- Avoid places where impacts are just beginning.
- Pack it in, pack it out. Inspect your campsite and rest areas for trash or spilled foods. Pack out all trash, leftover food and litter.
- Deposit solid human waste in catholes dug 6 to 8 inches deep, at least 200 feet from water, camp and trails. Cover and disguise the cathole when finished.
- Pack out toilet paper and hygiene products.
- To wash yourself or your dishes, carry water 200 feet away from streams or lakes and use small amounts of biodegradable soap. Scatter strained dishwater.
- Preserve the past: examine, but do not touch cultural or historic structures and artifacts.
- Leave rocks, plants and other natural objects as you find them.
- Avoid introducing or transporting non-native species.
- Do not build structures, furniture, or dig trenches.
- Campfires can cause lasting impacts to the backcountry. Use a lightweight stove for cooking and enjoy a candle lantern for light.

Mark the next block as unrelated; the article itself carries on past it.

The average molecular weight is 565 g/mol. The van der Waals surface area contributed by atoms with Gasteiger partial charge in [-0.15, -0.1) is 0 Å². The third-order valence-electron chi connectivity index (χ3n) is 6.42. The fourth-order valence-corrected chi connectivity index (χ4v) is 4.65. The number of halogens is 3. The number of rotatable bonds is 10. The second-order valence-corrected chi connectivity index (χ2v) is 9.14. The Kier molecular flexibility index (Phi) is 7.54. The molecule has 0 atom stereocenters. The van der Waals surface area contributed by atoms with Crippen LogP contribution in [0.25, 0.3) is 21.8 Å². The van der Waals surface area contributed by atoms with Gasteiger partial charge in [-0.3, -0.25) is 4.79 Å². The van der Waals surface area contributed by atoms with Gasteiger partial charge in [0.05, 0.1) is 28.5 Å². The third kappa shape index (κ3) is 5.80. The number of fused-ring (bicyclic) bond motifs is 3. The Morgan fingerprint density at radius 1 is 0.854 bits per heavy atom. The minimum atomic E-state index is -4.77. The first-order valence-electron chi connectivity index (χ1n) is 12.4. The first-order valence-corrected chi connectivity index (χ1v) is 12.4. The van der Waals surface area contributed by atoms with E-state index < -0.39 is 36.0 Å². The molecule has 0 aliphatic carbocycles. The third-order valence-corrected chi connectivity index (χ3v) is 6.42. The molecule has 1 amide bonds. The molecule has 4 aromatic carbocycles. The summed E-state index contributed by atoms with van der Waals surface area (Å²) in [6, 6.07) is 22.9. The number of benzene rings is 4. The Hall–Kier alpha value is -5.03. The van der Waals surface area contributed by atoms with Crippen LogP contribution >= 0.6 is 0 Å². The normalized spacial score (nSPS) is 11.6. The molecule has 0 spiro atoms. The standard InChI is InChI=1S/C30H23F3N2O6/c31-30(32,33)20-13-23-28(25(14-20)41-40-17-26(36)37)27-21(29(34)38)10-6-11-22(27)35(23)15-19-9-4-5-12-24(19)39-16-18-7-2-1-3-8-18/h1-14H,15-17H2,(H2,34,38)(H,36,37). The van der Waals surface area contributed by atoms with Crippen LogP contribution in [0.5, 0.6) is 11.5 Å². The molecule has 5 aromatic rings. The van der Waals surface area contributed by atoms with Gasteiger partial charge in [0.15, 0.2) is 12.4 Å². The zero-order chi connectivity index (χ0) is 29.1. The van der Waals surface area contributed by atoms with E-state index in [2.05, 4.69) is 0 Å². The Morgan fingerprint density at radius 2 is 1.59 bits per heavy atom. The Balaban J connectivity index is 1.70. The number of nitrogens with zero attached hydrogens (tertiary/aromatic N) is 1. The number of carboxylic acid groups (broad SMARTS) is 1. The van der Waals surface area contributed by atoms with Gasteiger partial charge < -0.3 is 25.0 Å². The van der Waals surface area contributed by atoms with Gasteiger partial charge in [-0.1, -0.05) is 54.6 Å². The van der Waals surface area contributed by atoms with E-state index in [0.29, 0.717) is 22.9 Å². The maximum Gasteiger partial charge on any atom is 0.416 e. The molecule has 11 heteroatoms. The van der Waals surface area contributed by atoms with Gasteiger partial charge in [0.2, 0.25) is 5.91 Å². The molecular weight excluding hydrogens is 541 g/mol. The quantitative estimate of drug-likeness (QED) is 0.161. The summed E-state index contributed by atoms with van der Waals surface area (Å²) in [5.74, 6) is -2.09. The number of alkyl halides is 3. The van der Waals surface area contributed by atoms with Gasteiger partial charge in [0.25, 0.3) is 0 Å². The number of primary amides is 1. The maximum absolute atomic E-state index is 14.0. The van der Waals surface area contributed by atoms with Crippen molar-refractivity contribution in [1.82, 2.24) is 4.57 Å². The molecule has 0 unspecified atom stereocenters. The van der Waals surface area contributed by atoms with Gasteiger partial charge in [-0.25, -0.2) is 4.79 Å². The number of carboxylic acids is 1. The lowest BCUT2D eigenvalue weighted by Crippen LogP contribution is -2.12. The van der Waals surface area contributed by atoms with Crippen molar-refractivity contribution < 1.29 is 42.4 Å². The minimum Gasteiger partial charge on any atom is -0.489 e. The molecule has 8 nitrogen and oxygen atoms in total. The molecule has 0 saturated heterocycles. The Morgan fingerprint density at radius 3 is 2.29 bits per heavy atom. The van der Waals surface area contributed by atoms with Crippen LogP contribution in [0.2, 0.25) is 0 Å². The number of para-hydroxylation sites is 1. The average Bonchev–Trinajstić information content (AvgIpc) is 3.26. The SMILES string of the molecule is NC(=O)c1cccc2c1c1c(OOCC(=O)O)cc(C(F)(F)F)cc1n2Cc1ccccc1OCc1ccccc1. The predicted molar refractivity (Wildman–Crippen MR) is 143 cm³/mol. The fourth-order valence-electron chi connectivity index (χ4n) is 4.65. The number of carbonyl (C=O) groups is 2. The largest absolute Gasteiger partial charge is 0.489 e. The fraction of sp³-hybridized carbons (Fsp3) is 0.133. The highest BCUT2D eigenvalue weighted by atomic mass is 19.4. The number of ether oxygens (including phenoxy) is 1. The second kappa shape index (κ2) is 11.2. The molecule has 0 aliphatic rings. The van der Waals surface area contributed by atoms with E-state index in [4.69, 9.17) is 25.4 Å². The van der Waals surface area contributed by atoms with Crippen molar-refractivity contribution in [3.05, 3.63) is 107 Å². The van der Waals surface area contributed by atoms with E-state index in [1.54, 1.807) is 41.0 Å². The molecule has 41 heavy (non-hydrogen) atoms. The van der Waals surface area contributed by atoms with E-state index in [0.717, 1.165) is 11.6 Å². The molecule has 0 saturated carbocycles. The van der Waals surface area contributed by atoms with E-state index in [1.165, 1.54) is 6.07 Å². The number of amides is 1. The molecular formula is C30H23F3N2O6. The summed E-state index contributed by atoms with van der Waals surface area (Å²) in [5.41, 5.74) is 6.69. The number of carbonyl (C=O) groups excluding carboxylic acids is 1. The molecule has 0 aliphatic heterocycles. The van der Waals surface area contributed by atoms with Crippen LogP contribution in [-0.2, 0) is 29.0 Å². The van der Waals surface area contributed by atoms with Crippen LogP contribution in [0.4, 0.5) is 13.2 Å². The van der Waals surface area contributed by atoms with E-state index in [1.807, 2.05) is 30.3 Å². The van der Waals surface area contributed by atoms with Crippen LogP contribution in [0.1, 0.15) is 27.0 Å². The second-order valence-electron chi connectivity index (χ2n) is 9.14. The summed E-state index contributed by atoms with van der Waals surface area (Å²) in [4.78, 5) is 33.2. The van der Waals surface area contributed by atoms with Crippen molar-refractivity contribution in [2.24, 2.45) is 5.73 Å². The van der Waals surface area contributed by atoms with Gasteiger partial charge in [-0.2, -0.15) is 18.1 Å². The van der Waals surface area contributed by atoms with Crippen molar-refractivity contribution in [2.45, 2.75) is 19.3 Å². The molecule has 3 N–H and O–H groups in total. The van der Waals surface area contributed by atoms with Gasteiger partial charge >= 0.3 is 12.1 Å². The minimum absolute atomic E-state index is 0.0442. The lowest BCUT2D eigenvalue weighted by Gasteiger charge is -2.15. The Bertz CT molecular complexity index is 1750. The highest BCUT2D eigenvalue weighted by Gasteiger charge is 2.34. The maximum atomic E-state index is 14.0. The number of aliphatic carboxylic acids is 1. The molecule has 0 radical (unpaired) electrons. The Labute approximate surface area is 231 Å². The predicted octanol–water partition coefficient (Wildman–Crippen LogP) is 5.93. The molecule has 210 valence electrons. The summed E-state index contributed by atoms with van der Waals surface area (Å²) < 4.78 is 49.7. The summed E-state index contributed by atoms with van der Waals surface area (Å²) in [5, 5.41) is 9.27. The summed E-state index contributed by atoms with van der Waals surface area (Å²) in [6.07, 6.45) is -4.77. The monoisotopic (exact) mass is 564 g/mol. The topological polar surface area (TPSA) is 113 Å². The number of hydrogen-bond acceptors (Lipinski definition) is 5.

- Where fires are permitted, use established fire rings, fire pans, or mound fires.
- Keep fires small. Only use sticks from the ground that can be broken by hand.
- Burn all wood and coals to ash, put out campfires completely, then scatter cool ashes.
- Observe wildlife from a distance. Do not follow or approach them.
- Never feed animals. Feeding wildlife damages their health, alters natural behaviors, and exposes them to predators and other dangers.
- Protect wildlife and your food by storing rations and trash securely.
- Control pets at all times, or leave them at home.
- Avoid wildlife during sensitive times: mating, nesting, raising young, or winter.
- Respect other visitors and protect the quality of their experience.
- Be courteous. Yield to other users on the trail.
- Step to the downhill side of the trail when encountering pack stock.
- Take breaks and camp away from trails and other visitors.
- Let nature's sounds prevail. Avoid loud voices and noises.
The Trail Conference is a 2015 Leave No Trace partner.
(c) Leave No Trace Center for Outdoor Ethics: www.LNT.org.